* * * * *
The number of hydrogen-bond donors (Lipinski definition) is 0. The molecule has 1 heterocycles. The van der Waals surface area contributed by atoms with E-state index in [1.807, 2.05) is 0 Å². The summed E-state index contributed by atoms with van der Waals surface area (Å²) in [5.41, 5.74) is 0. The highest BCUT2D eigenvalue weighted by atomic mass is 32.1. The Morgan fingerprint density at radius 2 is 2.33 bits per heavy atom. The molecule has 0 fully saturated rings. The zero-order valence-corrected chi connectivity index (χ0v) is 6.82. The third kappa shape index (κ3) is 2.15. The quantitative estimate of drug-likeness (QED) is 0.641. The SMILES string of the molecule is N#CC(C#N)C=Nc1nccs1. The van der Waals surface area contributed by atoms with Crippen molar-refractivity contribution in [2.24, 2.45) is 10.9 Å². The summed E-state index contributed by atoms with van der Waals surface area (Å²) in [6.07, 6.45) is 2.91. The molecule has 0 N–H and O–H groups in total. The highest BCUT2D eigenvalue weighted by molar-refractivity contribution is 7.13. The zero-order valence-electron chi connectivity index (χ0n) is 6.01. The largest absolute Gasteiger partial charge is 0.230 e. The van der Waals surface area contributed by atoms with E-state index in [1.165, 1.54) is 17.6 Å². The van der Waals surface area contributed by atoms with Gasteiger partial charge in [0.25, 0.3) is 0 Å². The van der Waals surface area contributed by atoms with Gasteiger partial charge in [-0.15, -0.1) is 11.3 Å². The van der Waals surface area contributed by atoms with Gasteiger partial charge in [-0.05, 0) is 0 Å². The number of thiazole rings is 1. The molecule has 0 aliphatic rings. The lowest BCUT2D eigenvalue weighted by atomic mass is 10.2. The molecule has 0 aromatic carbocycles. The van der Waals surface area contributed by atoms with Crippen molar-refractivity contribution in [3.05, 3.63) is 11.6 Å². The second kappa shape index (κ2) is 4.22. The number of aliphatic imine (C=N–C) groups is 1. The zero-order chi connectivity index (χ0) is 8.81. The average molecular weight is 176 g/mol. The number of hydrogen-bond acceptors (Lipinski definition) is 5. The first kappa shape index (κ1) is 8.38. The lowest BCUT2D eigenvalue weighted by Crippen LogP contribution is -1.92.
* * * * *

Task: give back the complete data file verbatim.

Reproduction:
The number of hydrogen-bond donors (Lipinski definition) is 0. The molecule has 1 heterocycles. The van der Waals surface area contributed by atoms with E-state index in [1.807, 2.05) is 0 Å². The summed E-state index contributed by atoms with van der Waals surface area (Å²) in [5.41, 5.74) is 0. The highest BCUT2D eigenvalue weighted by atomic mass is 32.1. The Morgan fingerprint density at radius 2 is 2.33 bits per heavy atom. The molecule has 0 fully saturated rings. The zero-order valence-corrected chi connectivity index (χ0v) is 6.82. The third kappa shape index (κ3) is 2.15. The quantitative estimate of drug-likeness (QED) is 0.641. The SMILES string of the molecule is N#CC(C#N)C=Nc1nccs1. The van der Waals surface area contributed by atoms with Crippen molar-refractivity contribution in [2.24, 2.45) is 10.9 Å². The summed E-state index contributed by atoms with van der Waals surface area (Å²) in [6.07, 6.45) is 2.91. The molecule has 0 N–H and O–H groups in total. The highest BCUT2D eigenvalue weighted by molar-refractivity contribution is 7.13. The zero-order valence-electron chi connectivity index (χ0n) is 6.01. The largest absolute Gasteiger partial charge is 0.230 e. The van der Waals surface area contributed by atoms with E-state index in [1.165, 1.54) is 17.6 Å². The van der Waals surface area contributed by atoms with Gasteiger partial charge in [0.25, 0.3) is 0 Å². The van der Waals surface area contributed by atoms with Gasteiger partial charge in [-0.15, -0.1) is 11.3 Å². The van der Waals surface area contributed by atoms with Gasteiger partial charge in [-0.05, 0) is 0 Å². The number of thiazole rings is 1. The molecule has 0 aliphatic rings. The lowest BCUT2D eigenvalue weighted by atomic mass is 10.2. The molecule has 0 aromatic carbocycles. The van der Waals surface area contributed by atoms with Crippen molar-refractivity contribution in [3.05, 3.63) is 11.6 Å². The second kappa shape index (κ2) is 4.22. The number of aliphatic imine (C=N–C) groups is 1. The zero-order chi connectivity index (χ0) is 8.81. The average molecular weight is 176 g/mol. The number of hydrogen-bond acceptors (Lipinski definition) is 5. The first kappa shape index (κ1) is 8.38. The lowest BCUT2D eigenvalue weighted by Crippen LogP contribution is -1.92.